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We're pals at last
Baldor and Me
© Frank Ford, 6/9/02; Photos by FF
Here he is, "Baldor the Great." Well, I suppose, he's more like "Baldor the Pretty Good." Around 25 years ago, before the dawn of civilized lutherie, we went looking for buffing machines and came up with this 1-hp Baldor buffer. I mounted it on this cantilever pedestal for a bit of extra clearance so we could slide guitar bodies underneath the motor housing. The motor is a single speed, 1750 RPM affair, so I have no control of the buffing wheel speed. Soon after investing in this tool, I began to hate the high speed that prevents me from using any buff over eight inches in diameter for fear of generating too much heat while buffing sensitive lacquer finishes. But I learned to live with the speed by keeping the buff size relatively small.
In fact, we eventually got a second machine, which we keep fitted out with a lambs wool bonnet on one end to handle final polishing of soft finishes, and a metal buff on the other, for banjo parts and stuff.
In this little article, I'd like to show how I set up the buffer for polishing finishes. I like to have the flexibility of a number of different buffs for the various finishes I encounter in repair. So, in addition to the lambs wool bonnet on the other machine for soft finishes, I have this relatively hard cotton buff mounted and charged up with medium Menzerna compound (I really like the Menzerna compounds that L.M.I. sells) for heavy buffing on polyester finishes.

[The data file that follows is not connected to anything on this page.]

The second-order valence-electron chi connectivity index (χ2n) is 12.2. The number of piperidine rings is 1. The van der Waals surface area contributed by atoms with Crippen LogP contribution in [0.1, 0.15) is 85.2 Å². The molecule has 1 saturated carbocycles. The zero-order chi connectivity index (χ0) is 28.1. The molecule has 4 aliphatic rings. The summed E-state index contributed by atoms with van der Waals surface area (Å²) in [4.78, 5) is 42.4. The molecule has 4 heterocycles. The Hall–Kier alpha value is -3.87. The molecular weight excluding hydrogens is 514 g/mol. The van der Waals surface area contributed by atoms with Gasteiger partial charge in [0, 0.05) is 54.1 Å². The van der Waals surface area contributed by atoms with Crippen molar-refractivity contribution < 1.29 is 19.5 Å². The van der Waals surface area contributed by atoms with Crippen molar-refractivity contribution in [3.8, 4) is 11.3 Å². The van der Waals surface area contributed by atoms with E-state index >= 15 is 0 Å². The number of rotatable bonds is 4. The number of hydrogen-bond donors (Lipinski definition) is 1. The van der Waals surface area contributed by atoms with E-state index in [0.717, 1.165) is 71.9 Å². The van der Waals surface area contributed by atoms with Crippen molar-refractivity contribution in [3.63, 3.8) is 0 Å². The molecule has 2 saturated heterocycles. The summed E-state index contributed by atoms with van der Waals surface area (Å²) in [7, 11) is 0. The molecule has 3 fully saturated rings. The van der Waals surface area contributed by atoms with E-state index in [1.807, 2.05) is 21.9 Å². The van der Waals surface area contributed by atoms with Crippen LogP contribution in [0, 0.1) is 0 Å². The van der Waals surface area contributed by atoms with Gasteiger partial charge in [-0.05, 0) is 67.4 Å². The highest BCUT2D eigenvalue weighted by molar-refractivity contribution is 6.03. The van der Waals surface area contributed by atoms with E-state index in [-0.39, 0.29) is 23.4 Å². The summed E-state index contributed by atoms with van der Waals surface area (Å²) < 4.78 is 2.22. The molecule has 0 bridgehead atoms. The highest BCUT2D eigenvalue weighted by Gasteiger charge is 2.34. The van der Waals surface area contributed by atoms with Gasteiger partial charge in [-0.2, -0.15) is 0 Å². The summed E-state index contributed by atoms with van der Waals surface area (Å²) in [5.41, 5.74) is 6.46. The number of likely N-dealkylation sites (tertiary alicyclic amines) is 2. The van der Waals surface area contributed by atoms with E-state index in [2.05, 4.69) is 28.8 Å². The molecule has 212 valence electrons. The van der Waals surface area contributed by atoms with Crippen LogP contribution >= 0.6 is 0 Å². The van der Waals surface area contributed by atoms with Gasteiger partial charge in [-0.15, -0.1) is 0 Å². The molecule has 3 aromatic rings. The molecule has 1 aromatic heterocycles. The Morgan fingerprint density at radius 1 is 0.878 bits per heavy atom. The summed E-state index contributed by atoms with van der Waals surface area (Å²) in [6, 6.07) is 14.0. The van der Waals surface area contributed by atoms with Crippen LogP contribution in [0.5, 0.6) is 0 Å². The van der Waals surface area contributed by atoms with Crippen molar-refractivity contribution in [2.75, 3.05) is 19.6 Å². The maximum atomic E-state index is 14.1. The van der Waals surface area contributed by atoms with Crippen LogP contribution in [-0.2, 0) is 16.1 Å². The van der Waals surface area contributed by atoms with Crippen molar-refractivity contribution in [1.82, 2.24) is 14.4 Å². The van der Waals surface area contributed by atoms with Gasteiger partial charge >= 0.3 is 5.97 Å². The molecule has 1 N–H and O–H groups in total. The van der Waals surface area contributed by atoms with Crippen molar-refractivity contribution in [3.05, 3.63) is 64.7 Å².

Here's that nasty shaft end, along with the stabilizing collar that's normally part of the buffing setup. I use a 10-inch buff because I don't have to worry about heat buildup on those polyester finishes.
Here's the part I wanted to show off. On the right end of the shaft, I have the buff mounted with no external nut at all, so I have really great clearance all around the outside of the buff. It took me a while to work this out, and it has been so important to me that I thought you might be interested.
Check it out. I can go right into the corner of the neck joint without fear of touching the finish with a big rotating nut.
Well, this buff has been on the shaft for about four years now and has worn down considerably. The tapered shape comes from those years of leaning guitar bodies against the right end to avoid the left side of the body touching the motor housing. Seems a bit goofy to do things this way, but it works very well once you get used to it. I took this photo on the day I decided to change buffs, so I could illustrate how I have them arranged. Unfortunately, I got interrupted, and another year passed before I actually did the job.
Now, this is the real day I'll change the buff. The old buff has worn down another inch,, so the narrow end is only four inches in diameter. It looks puny alongside the 8-inch original size. It's also a testimony to the fact that we adapt ourselves to what we're doing as changes come along. It became increasingly harder to avoid the motor housing with guitar bodies, and the surface speed was diminished by 50%, but the change came so slowly I hardly noticed it.